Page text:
MadameNoire Featured Video

Netflix's "Jingle Jangle: A Christmas Journey" Drive-in Premiere

Source: Matt Winkelmeyer / Getty

Work-from-home parenthood and guilt go hand-in-hand. So often, I find my daughter competing for my attention as I type away at the computer trying to finish an assignment with a deadline that is well past due. “Sorry, mommy has to work right now” or “Give me a few more minutes” are words  that I find myself uttering all too often to a toddler who barely seems to understand them. I am, however, learning the importance of pausing periodically throughout the day to give my undivided attention — a concept that Chrissy Teigen appears to have mastered.

In a transparent Instagram post, which depicts Teigen seated on her kitchen floor while facing her four-year-old daughter, Luna, she describes the importance of giving kids “their moment.”

“one thing I have gotten very good at is knowing every single moment they want you to pause and pay attention to them is very important to them,” wrote the model and mom. “so you just gotta make it a moment because it’s just a moment but it’s THEIR MOMENT, you know? Give them a moment because it’s just a moment but it’s important to them. Right? I dunno. You get it.”

Other parents began to chime in, sharing that they could relate and emphasizing the importance of cherishing the “now” and ensuring that children feel heard.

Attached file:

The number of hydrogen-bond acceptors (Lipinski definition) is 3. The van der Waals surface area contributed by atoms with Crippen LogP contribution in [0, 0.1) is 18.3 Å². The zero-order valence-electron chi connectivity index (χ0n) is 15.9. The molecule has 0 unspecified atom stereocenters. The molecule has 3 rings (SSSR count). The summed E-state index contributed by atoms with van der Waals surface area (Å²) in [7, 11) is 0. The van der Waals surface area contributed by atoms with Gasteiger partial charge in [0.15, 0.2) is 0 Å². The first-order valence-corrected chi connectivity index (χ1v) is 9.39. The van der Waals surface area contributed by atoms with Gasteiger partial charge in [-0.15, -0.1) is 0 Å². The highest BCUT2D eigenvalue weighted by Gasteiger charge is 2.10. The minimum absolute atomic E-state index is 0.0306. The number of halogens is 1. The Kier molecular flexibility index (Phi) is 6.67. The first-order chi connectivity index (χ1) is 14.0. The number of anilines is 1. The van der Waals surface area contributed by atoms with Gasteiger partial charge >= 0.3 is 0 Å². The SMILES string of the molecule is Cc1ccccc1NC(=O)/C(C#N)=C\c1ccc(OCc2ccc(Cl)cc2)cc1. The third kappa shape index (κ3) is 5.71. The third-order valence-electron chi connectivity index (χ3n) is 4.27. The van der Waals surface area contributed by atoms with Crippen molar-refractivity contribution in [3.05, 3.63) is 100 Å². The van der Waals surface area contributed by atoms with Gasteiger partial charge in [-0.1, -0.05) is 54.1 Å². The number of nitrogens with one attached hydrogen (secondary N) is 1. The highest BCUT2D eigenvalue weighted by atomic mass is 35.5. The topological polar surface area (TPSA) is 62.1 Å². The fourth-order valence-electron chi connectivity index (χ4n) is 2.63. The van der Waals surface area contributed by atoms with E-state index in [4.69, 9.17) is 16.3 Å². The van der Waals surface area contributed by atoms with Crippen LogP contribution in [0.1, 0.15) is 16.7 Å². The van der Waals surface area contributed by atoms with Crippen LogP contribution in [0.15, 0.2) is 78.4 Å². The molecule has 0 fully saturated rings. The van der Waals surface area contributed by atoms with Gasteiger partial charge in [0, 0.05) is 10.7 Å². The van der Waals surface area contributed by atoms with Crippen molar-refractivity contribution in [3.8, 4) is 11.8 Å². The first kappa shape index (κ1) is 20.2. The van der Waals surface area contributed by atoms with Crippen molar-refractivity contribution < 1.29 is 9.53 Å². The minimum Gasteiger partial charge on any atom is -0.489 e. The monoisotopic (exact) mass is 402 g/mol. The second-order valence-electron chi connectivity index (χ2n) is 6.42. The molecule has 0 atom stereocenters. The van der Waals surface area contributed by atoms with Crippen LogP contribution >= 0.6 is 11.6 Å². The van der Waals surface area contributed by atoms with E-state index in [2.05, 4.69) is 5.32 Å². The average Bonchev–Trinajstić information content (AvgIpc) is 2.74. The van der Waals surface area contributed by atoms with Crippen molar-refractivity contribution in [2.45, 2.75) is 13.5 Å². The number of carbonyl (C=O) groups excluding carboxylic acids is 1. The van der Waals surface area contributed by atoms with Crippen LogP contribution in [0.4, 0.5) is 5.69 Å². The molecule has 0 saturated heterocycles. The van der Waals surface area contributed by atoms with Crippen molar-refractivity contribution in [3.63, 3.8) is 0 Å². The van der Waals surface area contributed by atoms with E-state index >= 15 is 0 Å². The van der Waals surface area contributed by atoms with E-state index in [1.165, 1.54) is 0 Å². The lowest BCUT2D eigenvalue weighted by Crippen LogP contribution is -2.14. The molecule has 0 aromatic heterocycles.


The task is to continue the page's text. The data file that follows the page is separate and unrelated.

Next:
“Exactly. If you don’t pay attention to the small things, they won’t tell you the big things later on,” wrote commenter @riherrick.

“Yes,” added @mslianac. “I will be making dinner and my daughter will say “mom, can we go sit on the couch?” I’ll turn everything off and just go sit. It doesn’t last long but I just know when she needs it”

And of course, this doesn’t stop when the kids finish primary school. As Instagram user @marjvwithaj shared:

“So important for them to be heard. My youngest is almost 21 years old and she works in a restaurant. Some nights she gets home really late and is physically and mentally exhausted. It doesn’t matter how tired I am, I will wait up for her to get home because when she does she will tell me all about her shift. She talks and talks and talks but the more she talks, the more she decompresses and relaxes. I know it makes her feel better. I just sit there and listen because at that point that is what she needs. Just to be heard. Then all her work stress just melts away the more she talks as she gets it out of her system. It’s a small part I do to look after her mental health but every little bit counts. We all want to be heard when we have something to say.”

What are some of the ways you help your kids to feel heard?


Comment Disclaimer: Comments that contain profane or derogatory language, video links or exceed 200 words will require approval by a moderator before appearing in the comment section. XOXO-MN